# Place Value

Discussion in 'Elementary Education' started by mstnteacherlady, Aug 23, 2009.

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Aug 23, 2009

What are some activities you use when teaching / reteaching place value? I've got a few hands-on type activities that we've used so far, but I need to add some more ideas / activities to my file. I'd like to hear about some ways that different people attack place value in their own classrooms. TIA.

3. ### 2inspireCompanion

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Aug 23, 2009

I'm working on this too. We play a chip trading game but even that is looking like it's going to be too ahead of some of my kids this year. I'll be looking for ideas also.

When I student taught 3rd grade I make so me file folder board games. I just opened up two folders and glued them together so that there were 3 "areas". Each area was labeled, the land of hundreds, the land of tens, the land of ones (we only had to do place value to 100-if you needed more places you could just add more folders).

I used colored dots to make a path across the board. Students drew a card (all cards had 3 digts). And moved according to the digit in the place value land they were in (ex. if the card was 308 and they were in land of hundreds they moved 3 spaces, stayed where the were if they were in the center board and moved 8 spaces if they were in the land of ones)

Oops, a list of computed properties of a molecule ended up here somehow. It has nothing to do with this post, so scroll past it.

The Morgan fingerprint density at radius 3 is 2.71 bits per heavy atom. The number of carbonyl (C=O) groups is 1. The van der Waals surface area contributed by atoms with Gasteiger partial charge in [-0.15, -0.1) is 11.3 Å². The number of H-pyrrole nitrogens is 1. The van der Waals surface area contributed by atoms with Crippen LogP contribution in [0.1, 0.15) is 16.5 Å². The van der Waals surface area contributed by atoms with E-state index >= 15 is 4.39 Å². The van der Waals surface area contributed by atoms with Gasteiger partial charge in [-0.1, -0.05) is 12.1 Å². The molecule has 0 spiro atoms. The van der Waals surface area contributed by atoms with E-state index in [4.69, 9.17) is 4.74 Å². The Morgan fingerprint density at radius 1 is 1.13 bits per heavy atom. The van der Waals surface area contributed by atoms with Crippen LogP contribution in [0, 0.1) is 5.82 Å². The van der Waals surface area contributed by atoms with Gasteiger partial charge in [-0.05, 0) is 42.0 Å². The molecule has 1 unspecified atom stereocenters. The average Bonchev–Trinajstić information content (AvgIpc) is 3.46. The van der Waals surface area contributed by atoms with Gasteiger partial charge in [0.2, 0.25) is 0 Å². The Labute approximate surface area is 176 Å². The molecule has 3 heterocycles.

I might modify the game (we have to go to 1,000) and try it with my math small groups.

4. ### Andrea LHabitué

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Aug 23, 2009

Ohhh...You need to check out Kim Sutton! Her website is www.creativemathematics.com. I just attended a four day workshop with her and it was outstanding!!! She has fabulous place value activities. I'll list the ones I do and love!!!

Place Value Aerobics: Students have cards that have numbers on them. Example: 0-9, 00-90, 000-900, 0000-9000, etc. Each number has their own card. Example, you have10, 20, 30, 40, 100, 200, 300, 400, 500, 600, or 1000, 2000, 3000, etc. You call out a number such as 9832 and the students with 9000, 800, 30, and 2 run up to the front and put them together to make "Standard Notation". You can then say "Expanded Notation" and have them expand out.

Place Value Pocket Chart: Each student needs their own chart. She has her own version of this, but I'll tell you how you could make it. Fold a piece of 9x12 construction paper in half like a hot dog. Don't unfold. Fold again in half like a hamburger and again to create four sections. Unfold the small folds that you made when you did the hamburger fold, but don't unfold the first fold. Staple on the fold lines and on the ends to create four pockets. Make two sets of number cards 0-9 on index cards (you will need to trim them) and put them inside the folds. The numbers should show if you place them on the top half of the cards. Call out a number and have students make the number. You can also do "Place Value Clues" to have students make numbers.